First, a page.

- A witness says the man's head hit the ground "like a bowling ball"
- Jerald Newman, 54, is charged with resisting arrest and shoplifting
- His grandson says he tried to hide a video game from jostling shoppers
- Video shows the man later bloodied and unconscious on a Walmart floor
An Arizona man lay handcuffed and non-responsive on the floor of a Walmart on Black Friday, as his emotional grandson stood nearby.
Jerald Newman, 54, spent Friday night in a Maricopa County jail hours after being arrested for allegedly resisting arrest and shoplifting, according to the county sheriff's department.
But the suspect's family members, as well as at least one witness, said the man is innocent and that the treatment was unnecessary.
Newman's daughter said that she, her father and other family members were in the packed Buckeye, Arizona, store soon after it opened late Thursday night.
"They were just letting people in; there was nowhere to walk," Berneta Sanchez told CNN. "And teenagers and adults were fighting for these games, taking them away from little kids and away from my father."
The grandson, Nicholas Nava, told CNN affiliate KNXV that Newman had grabbed one video game and put it under his shirt so that others jostling for the game didn't take it from him. One person alerted a police officer, who then approached Newman.
David Chadd, a CNN iReporter from Las Vegas, was among those shopping for video games set up in the Walmart's grocery section in a mass of people. He said Newman "was not resisting" arrest as he was led away from the crowd by a police officer.
The officer, Chadd said, then suddenly hooked the suspect around the leg, grabbed him and "slammed him face first into the ground."
"It was like a bowling ball hitting the ground, that's how bad it was," he said.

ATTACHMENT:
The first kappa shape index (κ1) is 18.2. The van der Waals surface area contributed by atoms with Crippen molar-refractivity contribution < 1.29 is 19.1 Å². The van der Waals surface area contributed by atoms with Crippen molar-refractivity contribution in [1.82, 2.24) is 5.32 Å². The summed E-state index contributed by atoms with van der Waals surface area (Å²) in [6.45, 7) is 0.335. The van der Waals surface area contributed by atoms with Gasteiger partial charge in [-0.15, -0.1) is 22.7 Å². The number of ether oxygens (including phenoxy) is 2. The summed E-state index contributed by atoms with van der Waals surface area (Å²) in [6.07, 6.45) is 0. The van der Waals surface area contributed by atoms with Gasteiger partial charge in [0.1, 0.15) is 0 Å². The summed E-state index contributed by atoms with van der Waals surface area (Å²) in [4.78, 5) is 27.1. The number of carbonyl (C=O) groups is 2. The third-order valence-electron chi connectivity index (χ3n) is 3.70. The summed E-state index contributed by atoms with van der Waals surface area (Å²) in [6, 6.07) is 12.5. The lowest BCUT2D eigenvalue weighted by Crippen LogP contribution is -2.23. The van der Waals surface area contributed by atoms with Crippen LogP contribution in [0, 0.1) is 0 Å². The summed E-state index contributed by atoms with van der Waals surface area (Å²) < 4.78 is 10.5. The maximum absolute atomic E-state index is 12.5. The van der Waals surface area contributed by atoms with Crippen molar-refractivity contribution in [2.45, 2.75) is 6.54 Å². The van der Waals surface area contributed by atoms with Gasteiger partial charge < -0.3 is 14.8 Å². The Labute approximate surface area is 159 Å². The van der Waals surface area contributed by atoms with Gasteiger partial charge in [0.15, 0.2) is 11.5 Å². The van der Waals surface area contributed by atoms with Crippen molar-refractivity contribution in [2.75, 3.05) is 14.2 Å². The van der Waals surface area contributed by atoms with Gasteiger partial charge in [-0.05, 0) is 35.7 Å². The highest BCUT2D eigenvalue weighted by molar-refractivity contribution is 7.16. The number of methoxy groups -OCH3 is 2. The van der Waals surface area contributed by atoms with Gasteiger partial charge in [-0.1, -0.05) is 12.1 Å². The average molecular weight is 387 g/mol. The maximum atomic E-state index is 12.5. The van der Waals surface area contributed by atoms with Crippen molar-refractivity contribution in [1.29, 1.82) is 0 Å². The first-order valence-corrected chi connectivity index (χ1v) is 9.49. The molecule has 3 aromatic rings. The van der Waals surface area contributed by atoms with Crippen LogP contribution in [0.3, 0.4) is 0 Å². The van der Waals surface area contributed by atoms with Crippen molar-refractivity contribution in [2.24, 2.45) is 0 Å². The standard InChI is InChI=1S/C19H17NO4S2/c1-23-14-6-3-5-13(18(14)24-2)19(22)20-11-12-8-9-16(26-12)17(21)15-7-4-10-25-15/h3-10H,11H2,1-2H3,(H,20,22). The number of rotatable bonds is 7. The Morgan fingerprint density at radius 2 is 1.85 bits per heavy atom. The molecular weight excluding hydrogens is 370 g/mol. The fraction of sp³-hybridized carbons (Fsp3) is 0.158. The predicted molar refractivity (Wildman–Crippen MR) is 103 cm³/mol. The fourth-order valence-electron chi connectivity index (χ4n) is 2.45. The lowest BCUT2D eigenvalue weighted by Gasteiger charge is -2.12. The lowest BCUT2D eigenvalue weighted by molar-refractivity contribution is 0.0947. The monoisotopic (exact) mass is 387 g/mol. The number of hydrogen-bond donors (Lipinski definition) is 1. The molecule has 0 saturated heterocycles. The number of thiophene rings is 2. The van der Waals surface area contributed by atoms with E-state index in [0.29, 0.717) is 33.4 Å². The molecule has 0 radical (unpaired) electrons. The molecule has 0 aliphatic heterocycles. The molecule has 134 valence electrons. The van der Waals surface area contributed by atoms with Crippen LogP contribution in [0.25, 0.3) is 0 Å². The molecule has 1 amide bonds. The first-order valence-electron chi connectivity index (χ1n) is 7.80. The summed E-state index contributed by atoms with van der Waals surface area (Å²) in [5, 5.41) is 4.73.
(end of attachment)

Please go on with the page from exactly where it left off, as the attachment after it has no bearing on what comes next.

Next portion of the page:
That was around when Sanchez said she heard of the altercation from across the store and ran toward her father.
"I was fuming," she recalled upon seeing her father on the floor. "They wouldn't let me near him at all, they were telling me to stay back."
Video, recorded by Chadd and later posted on CNN's iReport, shows an apparently unconscious Newman head-down on the floor in a pool of blood. As he's turned over, Buckeye police officers appear to attempt to revive him -- at which point his face, covered mostly in blood, is revealed.
Several voices, apparently those of fellow shoppers, are heard saying, "Why would you throw him down so hard? All he did was shoplifting and you threw him down like that?" Another person says, "They threw him down. He wasn't doing anything wrong."
Two citizens then appear to come to Newman's aid by applying paper towels to the man's nose. Chadd estimated that Newman was knocked out for about 10 minutes, all the while gushing blood and handcuffed.
Walmart spokeswoman Ashley Hardie said the retail giant was aware of the incident.
"We are concerned whenever there is an incident involving a customer at one of our stores," Hardie said. "We are in contact with the local police and are sharing any information we have with them."
Members of the Buckeye Police Department did not immediately respond to CNN calls Friday for comment. Assistant Chief Larry Hall told KNXV that Newman struggled after getting hurt, saying he was aggressive and escalated the situation.
"There's a whole other side to this story that wasn't videotaped," Hall said. "There is nothing, on the surface, (that) deems our officer acted inappropriate at this time."
The Buckeye incident was one of a few such incidents involving police and shoppers at the chain's stores nationwide.
Sanchez said that Newman was "emotional" when she talked to him, briefly, on Friday from a hospital where he was treated before being sent to jail.
"He was complaining of his pain, and he was angry," she said.
She described her father as "a really nice man," noting he is a custom furniture-maker who preaches through the California prison system. He has raised his grandson from birth and, even while in the hospital, Sanchez said the boy was her father's chief concern.
Family members are hoping for a call from law enforcement, informing them that they can pick up Newman, Sanchez said. Until then, she said her mother plans to talk to a lawyer Saturday to work on expediting the man's release.
Whatever happens, Sanchez vowed that next year she won't be shopping in the wee hours of the Friday morning after Thanksgiving.
"I will never leave my house again on Black Friday, because I don't want to put my daughter through that again," she said, noting her daughter was there to see police standing over her bloody grandfather. "I'd rather stay home. And if they have Black Friday, they need more security."